• Finding a program that models the horsemanship, ethics, training progression, and business structure you want to emulate.
  • Sticking with this same program until you know it inside and out.

A college degree

Lisa apprenticed in Germany under Ernst Hoyos and received both her Bereiter (rider’s license) and Reitlehrer (trainer’s license). She describes the German system as a complete systematic education that taught her everything from starting young horses to teaching riders and running a business. Because of that she strongly encourages riders to earn a college education first.

“Becoming a horse trainer requires a certain level of maturity. College can provide that,” she said. “I also recommend apprenticing with trainers that have proven themselves to be successful.”

There are many two-and-four year college programs that offer hands-on equine science programs. Often the majors include nutrition, animal science, judging, and reproduction. Many schools also encourage students to double-major or minor in business.

Attending the University of Findlay in Ohio gave Albany, Georgia trainer Joanna Himes the experience she needed to launch a training business. She earned a Bachelor of Science in equestrian studies and equine business management.

“College was a great introduction to the breed show world,” she said. “The college route is not necessarily the most effective use of your time for the training and showing aspect, but it has been very valuable for the true business side.”

General business classes on accounting and marketing have helped her make critical decisions about managing cash flow, setting price points based on the current market, and general marketing. Equine liability issues, specifically thinking and operating from a risk management standpoint, have set her up for long-term success.

“For me, a degree has also had the added benefit of making me more employable at a higher pay scale in the general business world when we needed additional income streams,” she said.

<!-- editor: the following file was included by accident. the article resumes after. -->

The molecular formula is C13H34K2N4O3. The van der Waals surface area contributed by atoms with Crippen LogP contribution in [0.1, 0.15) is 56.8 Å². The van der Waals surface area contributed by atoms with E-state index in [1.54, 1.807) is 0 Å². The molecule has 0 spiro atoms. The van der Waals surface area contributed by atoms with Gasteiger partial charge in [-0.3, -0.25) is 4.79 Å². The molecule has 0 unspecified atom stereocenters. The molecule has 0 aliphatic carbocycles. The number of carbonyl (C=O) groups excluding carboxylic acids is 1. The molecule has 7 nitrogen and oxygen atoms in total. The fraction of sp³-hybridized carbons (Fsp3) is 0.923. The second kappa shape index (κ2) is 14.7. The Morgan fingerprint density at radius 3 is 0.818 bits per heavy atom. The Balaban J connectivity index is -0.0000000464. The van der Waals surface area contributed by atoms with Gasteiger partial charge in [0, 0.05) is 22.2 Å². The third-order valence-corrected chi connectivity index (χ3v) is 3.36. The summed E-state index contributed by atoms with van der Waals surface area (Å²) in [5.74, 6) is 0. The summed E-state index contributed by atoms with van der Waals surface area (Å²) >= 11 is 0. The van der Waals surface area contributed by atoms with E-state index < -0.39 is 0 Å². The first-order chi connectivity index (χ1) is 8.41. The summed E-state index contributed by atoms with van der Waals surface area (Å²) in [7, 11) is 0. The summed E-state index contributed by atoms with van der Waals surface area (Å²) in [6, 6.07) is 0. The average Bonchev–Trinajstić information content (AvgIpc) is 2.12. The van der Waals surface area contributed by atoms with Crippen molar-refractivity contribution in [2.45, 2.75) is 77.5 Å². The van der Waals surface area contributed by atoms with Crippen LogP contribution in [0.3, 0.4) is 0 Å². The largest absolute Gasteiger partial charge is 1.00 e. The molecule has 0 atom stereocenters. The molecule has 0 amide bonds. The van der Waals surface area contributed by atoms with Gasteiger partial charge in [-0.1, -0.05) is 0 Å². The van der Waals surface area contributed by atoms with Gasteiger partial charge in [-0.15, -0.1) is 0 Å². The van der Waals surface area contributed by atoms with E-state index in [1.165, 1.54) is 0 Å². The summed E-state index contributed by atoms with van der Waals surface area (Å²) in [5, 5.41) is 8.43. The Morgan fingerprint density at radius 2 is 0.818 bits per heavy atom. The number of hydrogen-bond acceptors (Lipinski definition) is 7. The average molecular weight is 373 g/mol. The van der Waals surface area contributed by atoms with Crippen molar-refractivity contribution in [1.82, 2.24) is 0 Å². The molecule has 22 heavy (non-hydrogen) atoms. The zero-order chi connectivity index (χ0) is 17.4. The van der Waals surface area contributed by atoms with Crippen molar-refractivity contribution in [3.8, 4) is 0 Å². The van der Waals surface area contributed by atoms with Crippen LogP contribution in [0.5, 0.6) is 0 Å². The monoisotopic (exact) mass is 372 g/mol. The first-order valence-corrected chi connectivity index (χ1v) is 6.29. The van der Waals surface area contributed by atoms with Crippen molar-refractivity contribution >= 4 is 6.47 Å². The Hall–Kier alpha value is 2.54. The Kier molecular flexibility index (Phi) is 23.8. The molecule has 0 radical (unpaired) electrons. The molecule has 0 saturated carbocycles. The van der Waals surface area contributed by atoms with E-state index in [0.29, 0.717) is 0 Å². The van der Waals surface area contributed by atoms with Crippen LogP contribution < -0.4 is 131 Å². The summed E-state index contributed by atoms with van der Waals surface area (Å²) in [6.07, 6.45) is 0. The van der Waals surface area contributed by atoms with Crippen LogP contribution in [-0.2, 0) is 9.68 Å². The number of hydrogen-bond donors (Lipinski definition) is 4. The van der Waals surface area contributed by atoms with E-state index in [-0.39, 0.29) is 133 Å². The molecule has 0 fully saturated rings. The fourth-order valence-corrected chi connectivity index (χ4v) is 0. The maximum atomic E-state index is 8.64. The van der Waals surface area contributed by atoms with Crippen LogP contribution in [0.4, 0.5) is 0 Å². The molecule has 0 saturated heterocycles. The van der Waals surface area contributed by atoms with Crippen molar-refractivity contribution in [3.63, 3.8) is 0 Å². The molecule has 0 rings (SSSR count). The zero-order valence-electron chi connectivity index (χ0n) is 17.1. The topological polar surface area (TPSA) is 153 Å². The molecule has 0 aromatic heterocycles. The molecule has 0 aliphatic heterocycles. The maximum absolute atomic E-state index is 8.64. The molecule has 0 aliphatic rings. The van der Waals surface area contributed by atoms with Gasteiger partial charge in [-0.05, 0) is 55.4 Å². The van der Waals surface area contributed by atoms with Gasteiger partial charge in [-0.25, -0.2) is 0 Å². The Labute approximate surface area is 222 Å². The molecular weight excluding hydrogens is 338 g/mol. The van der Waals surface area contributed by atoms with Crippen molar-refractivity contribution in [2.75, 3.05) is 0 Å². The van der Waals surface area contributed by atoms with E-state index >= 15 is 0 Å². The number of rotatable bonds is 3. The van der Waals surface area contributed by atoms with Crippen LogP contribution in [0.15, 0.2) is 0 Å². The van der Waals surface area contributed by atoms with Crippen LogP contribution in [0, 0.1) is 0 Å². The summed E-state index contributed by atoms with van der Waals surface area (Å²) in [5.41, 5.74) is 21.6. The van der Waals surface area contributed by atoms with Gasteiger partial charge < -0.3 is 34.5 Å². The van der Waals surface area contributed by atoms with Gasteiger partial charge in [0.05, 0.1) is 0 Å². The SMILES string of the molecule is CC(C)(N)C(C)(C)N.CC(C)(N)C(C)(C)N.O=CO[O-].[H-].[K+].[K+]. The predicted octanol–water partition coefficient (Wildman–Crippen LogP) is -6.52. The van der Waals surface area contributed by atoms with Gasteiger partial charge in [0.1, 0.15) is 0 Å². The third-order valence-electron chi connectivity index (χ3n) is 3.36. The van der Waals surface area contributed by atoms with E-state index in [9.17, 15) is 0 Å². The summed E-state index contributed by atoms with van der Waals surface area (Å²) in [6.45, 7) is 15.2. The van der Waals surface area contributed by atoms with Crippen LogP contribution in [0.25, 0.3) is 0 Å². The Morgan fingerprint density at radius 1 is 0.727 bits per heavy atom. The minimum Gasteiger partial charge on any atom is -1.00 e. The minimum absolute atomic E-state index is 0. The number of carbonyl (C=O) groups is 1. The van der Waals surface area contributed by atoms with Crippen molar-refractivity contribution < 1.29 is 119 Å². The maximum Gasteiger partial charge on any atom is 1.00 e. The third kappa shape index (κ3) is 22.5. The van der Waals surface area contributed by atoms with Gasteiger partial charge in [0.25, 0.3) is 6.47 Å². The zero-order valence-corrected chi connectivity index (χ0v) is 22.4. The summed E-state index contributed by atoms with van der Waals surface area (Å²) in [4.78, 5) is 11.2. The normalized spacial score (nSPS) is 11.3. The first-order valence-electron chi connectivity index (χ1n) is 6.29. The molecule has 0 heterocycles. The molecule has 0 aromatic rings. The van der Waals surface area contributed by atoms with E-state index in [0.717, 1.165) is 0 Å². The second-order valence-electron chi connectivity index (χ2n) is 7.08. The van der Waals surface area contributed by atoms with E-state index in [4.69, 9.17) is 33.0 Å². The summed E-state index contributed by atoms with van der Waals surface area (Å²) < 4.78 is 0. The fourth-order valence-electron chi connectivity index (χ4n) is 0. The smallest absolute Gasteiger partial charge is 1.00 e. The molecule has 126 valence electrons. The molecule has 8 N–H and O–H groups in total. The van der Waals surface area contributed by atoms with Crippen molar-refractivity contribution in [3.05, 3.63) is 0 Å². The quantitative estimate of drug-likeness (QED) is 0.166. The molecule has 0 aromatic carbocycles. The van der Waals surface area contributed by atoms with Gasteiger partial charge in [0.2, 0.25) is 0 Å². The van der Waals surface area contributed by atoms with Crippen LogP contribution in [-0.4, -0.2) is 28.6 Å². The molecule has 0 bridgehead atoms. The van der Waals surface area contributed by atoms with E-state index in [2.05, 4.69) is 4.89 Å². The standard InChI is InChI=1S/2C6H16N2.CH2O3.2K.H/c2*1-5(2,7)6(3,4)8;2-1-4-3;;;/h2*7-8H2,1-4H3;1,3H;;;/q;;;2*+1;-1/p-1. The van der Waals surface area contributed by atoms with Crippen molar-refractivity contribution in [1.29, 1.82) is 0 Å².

Horse trainer salaries vary widely based on discipline, experience, and geographic location. New trainers often earn around $2,000 a month. Housing may be provided on top of a weekly paycheck. Talking with a local trainer, a trusted mentor, or a school representative can provide insight into how much a horse trainer makes.

Sticking with it

Horse training is a lifestyle, one that is dramatically more demanding than a 9 to 5 office job where you clock-in and out at the end of the day. It can be a tough career, especially early on. Young horses (and clients) will challenge you and can riddle any rider with some doubts. Believing in yourself and the program is essential.

“It’s important to believe in yourself to get past a lot of hurdles,” Jill said. “Opportunities will arise for you if you never quit and if you are ready to receive them. If you’re not getting the opportunities you want, go back to your foundation and work on everything you can to make yourself better.”

An apprenticeship or college degree is the beginning of learning to become a trainer, not the end. The top trainers are open-minded and continually look for ways to improve their skills.